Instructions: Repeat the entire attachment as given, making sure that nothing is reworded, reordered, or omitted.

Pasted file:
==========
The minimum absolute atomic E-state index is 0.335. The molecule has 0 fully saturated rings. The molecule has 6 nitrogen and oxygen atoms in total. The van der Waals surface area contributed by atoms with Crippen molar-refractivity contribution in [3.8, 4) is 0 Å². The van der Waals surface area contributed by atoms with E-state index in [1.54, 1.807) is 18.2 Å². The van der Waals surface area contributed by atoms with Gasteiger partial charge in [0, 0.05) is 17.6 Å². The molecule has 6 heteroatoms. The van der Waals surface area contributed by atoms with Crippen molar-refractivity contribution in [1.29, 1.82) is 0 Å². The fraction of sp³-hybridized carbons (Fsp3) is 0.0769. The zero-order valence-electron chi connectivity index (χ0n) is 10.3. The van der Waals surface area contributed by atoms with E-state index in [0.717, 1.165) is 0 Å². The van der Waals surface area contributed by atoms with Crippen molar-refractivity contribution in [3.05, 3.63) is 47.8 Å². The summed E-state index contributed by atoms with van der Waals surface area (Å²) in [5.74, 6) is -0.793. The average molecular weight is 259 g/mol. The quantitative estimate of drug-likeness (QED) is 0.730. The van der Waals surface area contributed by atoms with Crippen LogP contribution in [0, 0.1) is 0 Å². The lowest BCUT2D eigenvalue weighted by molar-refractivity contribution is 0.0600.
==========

The minimum absolute atomic E-state index is 0.335. The molecule has 0 fully saturated rings. The molecule has 6 nitrogen and oxygen atoms in total. The van der Waals surface area contributed by atoms with Crippen molar-refractivity contribution in [3.8, 4) is 0 Å². The van der Waals surface area contributed by atoms with E-state index in [1.54, 1.807) is 18.2 Å². The van der Waals surface area contributed by atoms with Gasteiger partial charge in [0, 0.05) is 17.6 Å². The molecule has 6 heteroatoms. The van der Waals surface area contributed by atoms with Crippen molar-refractivity contribution in [1.29, 1.82) is 0 Å². The fraction of sp³-hybridized carbons (Fsp3) is 0.0769. The zero-order valence-electron chi connectivity index (χ0n) is 10.3. The van der Waals surface area contributed by atoms with E-state index in [0.717, 1.165) is 0 Å². The van der Waals surface area contributed by atoms with Crippen molar-refractivity contribution in [3.05, 3.63) is 47.8 Å². The summed E-state index contributed by atoms with van der Waals surface area (Å²) in [5.74, 6) is -0.793. The average molecular weight is 259 g/mol. The quantitative estimate of drug-likeness (QED) is 0.730. The van der Waals surface area contributed by atoms with Crippen LogP contribution in [0, 0.1) is 0 Å². The lowest BCUT2D eigenvalue weighted by molar-refractivity contribution is 0.0600.